Tag Archives: Stimulus

Americans Are Using Their Stimulus Checks to Get Out of Debt

Stimulus checks for $1,400 went out this month to most Americans. I found myself wondering today, did they save it, invest it, or just blow it?

Data indicates that the biggest use of stimulus funds has been to pay down debt. A Census Bureau survey found 52% of people mostly used their checks to pay off debt, while only 28% mostly spent them.

Repeated rounds of stimulus have left households with the lowest debt levels on record:

Households finished 2020 with $14.1 trillion combined in checking and savings accounts, compared with $11.4 trillion in 2019, according to Federal Reserve data. Their debt-service burden—the percentage of after-tax income used to pay off debt—fell to its lowest level in records going back to the early 1980s.

Nonetheless, the impact of stimulus funds on consumption has been notable. Bank of America found a huge spending spike among its customers:

As the latest round of federal stimulus payments reached bank accounts, credit and debit card spending soared 45% overall last week on a year-over-year basis and 23% over two years, according to data aggregated by Bank of America.

I strongly advise people with debt to pay it off before they do anything else. If you owe money on a loan at 10%, for example, when you pay it off, you are automatically guaranteed a 10% return on your investment! And that’s exactly what it is, an investment in your future.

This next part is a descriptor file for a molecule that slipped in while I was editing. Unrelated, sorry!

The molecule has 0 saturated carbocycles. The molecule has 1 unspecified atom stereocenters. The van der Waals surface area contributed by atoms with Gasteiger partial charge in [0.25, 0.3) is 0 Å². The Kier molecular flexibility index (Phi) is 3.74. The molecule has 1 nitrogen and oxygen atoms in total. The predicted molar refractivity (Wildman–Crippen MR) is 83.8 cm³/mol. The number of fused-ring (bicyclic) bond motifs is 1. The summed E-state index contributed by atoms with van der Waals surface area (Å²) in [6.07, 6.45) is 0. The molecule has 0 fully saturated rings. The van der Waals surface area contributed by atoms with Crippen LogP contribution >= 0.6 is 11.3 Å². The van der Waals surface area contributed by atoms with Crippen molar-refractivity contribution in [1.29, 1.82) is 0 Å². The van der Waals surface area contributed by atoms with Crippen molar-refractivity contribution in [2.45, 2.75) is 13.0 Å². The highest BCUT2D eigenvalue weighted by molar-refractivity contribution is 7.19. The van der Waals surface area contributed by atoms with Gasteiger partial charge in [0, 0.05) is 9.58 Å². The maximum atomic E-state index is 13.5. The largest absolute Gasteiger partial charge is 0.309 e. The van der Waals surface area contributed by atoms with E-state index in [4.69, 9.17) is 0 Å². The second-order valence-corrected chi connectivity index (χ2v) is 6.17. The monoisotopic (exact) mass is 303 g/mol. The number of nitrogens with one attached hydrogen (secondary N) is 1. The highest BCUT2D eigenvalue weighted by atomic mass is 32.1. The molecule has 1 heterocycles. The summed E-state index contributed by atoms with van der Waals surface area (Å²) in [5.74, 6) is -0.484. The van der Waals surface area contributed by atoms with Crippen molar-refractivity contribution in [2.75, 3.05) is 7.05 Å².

As someone who invests for a living, if I could get a guaranteed 10% return anywhere on earth, I’d be singing Hallelujah and dancing a jig. Take the easy win!

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My View on Markets in 2021

My main business is investment, and some recent developments have gotten me thinking about where markets are headed this year. An end to the pandemic by Q2 2021 is predicted by multiple models (here and here). We’ve seen a substantial increase in personal income in 2020, largely due to the CARES Act. Much of that was saved and might fund consumption in 2021. More stimulus is likely forthcoming from the new administration and a Democratic Congress.

The combination of an end to the pandemic, increased personal income/saving/pent up demand, and further stimulus seems to set up a great scenario for stocks this year.

Meanwhile, Treasury yields dropped substantially in 2020 despite massive stimulus (and thus borrowing). The same may not occur this year, but suffice it to say the Treasury market seems to be able to absorb quite a lot of new issuance (see page 3 of this document).

My investments are heavily weighted toward equities, and I am expecting a good year. Perhaps we’ll revisit this in a year and see if I was right!